Exploring the Piazza dell’Arte: Jason Miller
Today we wrap up our series exploring the lives and works of the artists featured on the Piazza dell’Arte at Courthouse Square with the man who inspired the monument to Scranton artists, actor and playwright Jason Miller.
Miller was born John Anthony Miller on April 22, 1939, in Long Island City, Queens. His family moved to Scranton, and he attended St. Patrick’s High School and the University of Scranton. He later studied at The Catholic University of America in Washington, D.C.
His first published play was 1970’s “Nobody Hears a Broken Drum.” The play tells the story of Civil-War-era Pennsylvania coal miners who unionize and strike following a mine collapse that kills six men and touches upon the historical formation of the Molly Maguires. Already the themes that would remain important to Miller throughout his career are on display – a focus on region, religion and ethnicity; stories about working men and women; and characters struggling to define themselves in the face of rigid authority.
In 1972, Miller published his most celebrated work, “That Championship Season,” which tells the story of four high school basketball teammates and their coach who reunite after 20 years after winning a state championship and reflect on the direction their lives have taken. The play would go on to win a Pulitzer Prize, Tony Award and the New York Drama Critics Circle Award as best play of the season.
The same year he collected a Pulitzer Prize for his writing, Miller was offered his most famous acting role, the troubled Father Karras in “The Exorcist.” The film became a huge hit and Miller’s performance earned him an Academy Award nomination for Best Supporting Actor.
Miller would make several more appearances on film with more than 15 movie roles in his credits, along with television parts. In 1982, he would add screenwriting and directing to his resume with a film adaptation of “That Championship Season.” And throughout his career, he continued playwriting and acting on stage.
His last written work was “Barrymore’s Ghost” in 2000. The play is a dramatic retelling of the life of the legendary actor, John Barrymore, though it’s not difficult to see parallels to Miller’s own life. In the play, an aging actor reflects upon his life on the stage and in film, taking stock of his successes and failures, along with the dissolution of four marriages. Miller himself was thrice-divorced.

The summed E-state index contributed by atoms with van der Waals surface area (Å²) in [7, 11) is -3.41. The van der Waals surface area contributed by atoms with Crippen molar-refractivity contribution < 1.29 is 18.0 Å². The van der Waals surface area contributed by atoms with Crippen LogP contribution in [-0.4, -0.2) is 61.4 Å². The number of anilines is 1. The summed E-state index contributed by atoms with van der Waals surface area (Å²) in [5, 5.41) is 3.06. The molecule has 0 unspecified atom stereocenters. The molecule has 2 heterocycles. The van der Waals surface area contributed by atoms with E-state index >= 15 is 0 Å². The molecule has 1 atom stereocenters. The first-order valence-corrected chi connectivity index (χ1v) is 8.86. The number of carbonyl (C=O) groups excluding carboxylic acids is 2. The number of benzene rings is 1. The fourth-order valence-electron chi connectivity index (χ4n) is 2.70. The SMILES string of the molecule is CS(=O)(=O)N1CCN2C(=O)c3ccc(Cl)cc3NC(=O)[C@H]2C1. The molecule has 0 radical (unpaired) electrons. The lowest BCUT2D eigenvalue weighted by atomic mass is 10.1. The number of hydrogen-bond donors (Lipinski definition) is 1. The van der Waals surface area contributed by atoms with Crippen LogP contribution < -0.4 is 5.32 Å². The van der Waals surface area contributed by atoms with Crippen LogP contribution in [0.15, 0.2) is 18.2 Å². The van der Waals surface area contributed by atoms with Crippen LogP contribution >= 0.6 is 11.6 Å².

Miller lived out his later years in his native Scranton, remaining active in the local arts and theater communities. He died on May 13, 2001, of a heart attack; but in Northeastern Pennsylvania, his spirit lives on. Longtime friend actor Paul Sorvino was commissioned by the city to create a bronze bust of Miller in 2004. The same year, area writers Rodger Jacobs and Tom Flannery wrote “Go Irish: The Purgatory Diaries of Jason Miller” which was produced local by the Northeast Theatre (currently the Electric Theatre). Filmmaker Rebecca Marshall put together the documentary “Miller’s Tale” in 2007. And his artistic contributions to the city inspired the Piazza dell’Arte at Courthouse Square.
Spiritual Heir: Conor McGuigan. Not only one of the most talented actors in local theater, McGuigan is also an accomplished playwright. He is a member of the resident company of the Electric Theatre but McGuigan influence extends across music and art scenes as well. His commitment to the city and its artistic development make him the clear choice to carry on Miller’s legacy.
This article was part of a series that explored the lives and legacies of the artists featured on the Piazza dell’Arte at Courthouse Square, Scranton. It first appeared on Electric City Renaissance. Read the rest of the series.